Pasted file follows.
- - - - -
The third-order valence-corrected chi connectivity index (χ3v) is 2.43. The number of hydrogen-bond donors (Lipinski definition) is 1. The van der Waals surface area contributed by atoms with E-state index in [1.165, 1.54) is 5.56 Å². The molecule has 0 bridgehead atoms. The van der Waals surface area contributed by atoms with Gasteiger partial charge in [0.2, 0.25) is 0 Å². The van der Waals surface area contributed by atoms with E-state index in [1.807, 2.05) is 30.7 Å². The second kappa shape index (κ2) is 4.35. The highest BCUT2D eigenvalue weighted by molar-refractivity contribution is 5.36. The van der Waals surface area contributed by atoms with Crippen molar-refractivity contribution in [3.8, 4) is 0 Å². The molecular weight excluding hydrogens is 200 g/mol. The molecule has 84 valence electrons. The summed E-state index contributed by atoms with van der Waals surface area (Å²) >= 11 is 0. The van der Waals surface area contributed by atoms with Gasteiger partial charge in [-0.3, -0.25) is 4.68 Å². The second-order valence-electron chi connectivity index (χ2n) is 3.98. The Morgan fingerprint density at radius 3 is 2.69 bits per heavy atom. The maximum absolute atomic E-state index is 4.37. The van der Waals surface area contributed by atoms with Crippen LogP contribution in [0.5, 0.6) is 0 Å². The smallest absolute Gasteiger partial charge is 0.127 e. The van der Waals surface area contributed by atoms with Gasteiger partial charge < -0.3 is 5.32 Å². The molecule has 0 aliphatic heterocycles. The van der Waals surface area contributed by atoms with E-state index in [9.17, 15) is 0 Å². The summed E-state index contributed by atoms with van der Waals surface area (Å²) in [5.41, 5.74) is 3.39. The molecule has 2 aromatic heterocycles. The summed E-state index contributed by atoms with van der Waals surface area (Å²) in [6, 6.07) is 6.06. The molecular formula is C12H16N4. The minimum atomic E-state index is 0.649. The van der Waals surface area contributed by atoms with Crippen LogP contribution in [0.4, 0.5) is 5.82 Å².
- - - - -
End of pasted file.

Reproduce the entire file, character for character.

The third-order valence-corrected chi connectivity index (χ3v) is 2.43. The number of hydrogen-bond donors (Lipinski definition) is 1. The van der Waals surface area contributed by atoms with E-state index in [1.165, 1.54) is 5.56 Å². The molecule has 0 bridgehead atoms. The van der Waals surface area contributed by atoms with Gasteiger partial charge in [0.2, 0.25) is 0 Å². The van der Waals surface area contributed by atoms with E-state index in [1.807, 2.05) is 30.7 Å². The second kappa shape index (κ2) is 4.35. The highest BCUT2D eigenvalue weighted by molar-refractivity contribution is 5.36. The van der Waals surface area contributed by atoms with Crippen molar-refractivity contribution in [3.8, 4) is 0 Å². The molecular weight excluding hydrogens is 200 g/mol. The molecule has 84 valence electrons. The summed E-state index contributed by atoms with van der Waals surface area (Å²) >= 11 is 0. The van der Waals surface area contributed by atoms with Gasteiger partial charge in [-0.3, -0.25) is 4.68 Å². The second-order valence-electron chi connectivity index (χ2n) is 3.98. The Morgan fingerprint density at radius 3 is 2.69 bits per heavy atom. The maximum absolute atomic E-state index is 4.37. The van der Waals surface area contributed by atoms with Crippen LogP contribution in [0.5, 0.6) is 0 Å². The smallest absolute Gasteiger partial charge is 0.127 e. The van der Waals surface area contributed by atoms with Gasteiger partial charge < -0.3 is 5.32 Å². The molecule has 0 aliphatic heterocycles. The van der Waals surface area contributed by atoms with E-state index in [9.17, 15) is 0 Å². The summed E-state index contributed by atoms with van der Waals surface area (Å²) in [5.41, 5.74) is 3.39. The molecule has 2 aromatic heterocycles. The summed E-state index contributed by atoms with van der Waals surface area (Å²) in [6, 6.07) is 6.06. The molecular formula is C12H16N4. The minimum atomic E-state index is 0.649. The van der Waals surface area contributed by atoms with Crippen LogP contribution in [0.4, 0.5) is 5.82 Å².